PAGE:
Navigating the Pitfalls of Video Surveillance
William G. Benz, Risk Management

For companies using video surveillance in the workplace, effective risk management is critical to avoid potential liability for invasion of privacy claims. For employers, determining whether an employee has a reasonable expectation not to be filmed in certain workspaces requires a difficult and fact-intensive analysis. Risk managers should be sure to incorporate the following set of practical guidelines into their company’s video surveillance practices.

What is a Living Wage Ordinance?
Bridget Miller, HR Daily Advisor

From a legal standpoint, minimum wage is mandated federally by the Fair Labor Standards Act and also at the state and, in some cases, local level. Living wage laws and regulations are less common (quite uncommon, in fact, from a legal standpoint) but do exist in some areas. When existent, they are frequently implemented at the local level, such as in a city or municipal region. Much more commonly, a living wage is not a regulation, but simply an assessment of what is considered a living wage for a specific area—without the attendant legal requirement to pay that amount. (As noted above, the calculation also varies.)

What can go wrong when co-workers date? A lot.
Jon Hyman, Ohio Employers’ Blog

What can do wrong with office romances? As it turns out, a lot. So, in the spirit of The Voice, here’s 10 reasons co-workers shouldn’t turn their chairs for each other … Despite this list of potential horribles, there is nothing inherently illegal about romantic relationships between employees. Nevertheless, employers need to understand that permitting office romances amplifies the legal risk of claims of discrimination (i.e., sexual favoritism), harassment, and retaliation. The question, then, isn’t whether these relationship are illegal (they’re not), but how much risk you, as an employer, want to assume in the event the relationships sours, or other employees feels shunned or mistreated as a result?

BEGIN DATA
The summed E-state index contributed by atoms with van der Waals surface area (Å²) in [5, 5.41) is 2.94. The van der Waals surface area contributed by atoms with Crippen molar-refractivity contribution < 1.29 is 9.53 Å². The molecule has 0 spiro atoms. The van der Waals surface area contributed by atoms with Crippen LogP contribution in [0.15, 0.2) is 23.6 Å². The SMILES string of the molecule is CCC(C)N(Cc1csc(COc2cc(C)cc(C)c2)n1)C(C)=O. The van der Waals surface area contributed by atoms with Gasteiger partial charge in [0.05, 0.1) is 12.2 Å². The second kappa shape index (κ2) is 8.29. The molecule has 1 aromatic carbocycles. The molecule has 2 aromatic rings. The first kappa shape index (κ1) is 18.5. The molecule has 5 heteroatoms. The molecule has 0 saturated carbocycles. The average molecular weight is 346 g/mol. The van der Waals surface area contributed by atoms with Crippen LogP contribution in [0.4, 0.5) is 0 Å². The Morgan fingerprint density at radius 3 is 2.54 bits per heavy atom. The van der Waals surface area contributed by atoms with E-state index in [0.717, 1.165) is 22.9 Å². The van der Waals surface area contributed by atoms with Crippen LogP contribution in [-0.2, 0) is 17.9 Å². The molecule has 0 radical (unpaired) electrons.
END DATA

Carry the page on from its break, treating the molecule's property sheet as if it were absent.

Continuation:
Why Mental Health Matters in Work Comp
Mark Walls, Insurance Though Leadership

Mental health issues in injured workers can no longer be ignored. These conditions are increasingly being recognized as potential risk factors for prolonged work absences, and even for no return to work within the context of workers’ compensation.

Being fair does not mean treating everyone the same
Michael Haberman, Omega HR Solutions

If you have been in HR for any time you know that there is a misperception that everyone has to be treated the same in order to be “fair.” If only it were that easy. Employees bring different circumstances to every situation therefore the HR person has to consider those circumstances. The EEOC realizes this and is now suing employers who do not recognize this fact.

Meaningful Work Should Be Every CEO’s Top Priority
Jim Keane, Harvard Business Review

Gallup tells us that 87% of global employees are disengaged, so it should be the top priority for every CEO.

… Many CEOs are aware of the problem and are working to improve employee engagement, starting with new programs aimed at wellbeing or offering flexible work hours. But a new program may not be the answer. Tom Rath, author of “Fully Charged,” has a theory about happiness. He says that if you seek happiness, you won’t find it. However, if you seek meaning, you will find happiness. The same applies to engagement. If you seek engagement directly, you may not find it. If you lead people to find meaning, perhaps you will.

My Employers Helped Me Beat Addiction in the Workplace
Allen McDougall, Huffington Post

I was a hard rock miner at the time and fortunately my union, the United Steelworkers, had an Employee Assistance Program whose staff guided me to the treatment I needed. They accepted me as a person who has a problem, not a problem person, and put me on the road to recovering my sobriety and my dignity.
Employers have day-to-day interaction with their workers and are key in identifying addiction-related problems. They can be the conduits to life-saving treatment. Employers also have an economic incentive, with costs up to $68 billion annually associated with lost performance from addicts in the U.S. workforce alone.

DOL Continues to Warn Employers of Investigation of Systemic FMLA Issues
Jeff Nowack, FMLA Insights

This is yet another reminder that employers will continue to face scrutiny by the DOL on their FMLA procedures, and that they increasingly will become party to consent decrees where their FMLA practices do not adhere to the FMLA regulations.
I know I sound like a broken record, but as you prepare your HR and legal budgets for 2016, make an FMLA self-audit a priority for your workplace in the New Year. As I have highlighted in a previous post, your self-audit should focus on the following…

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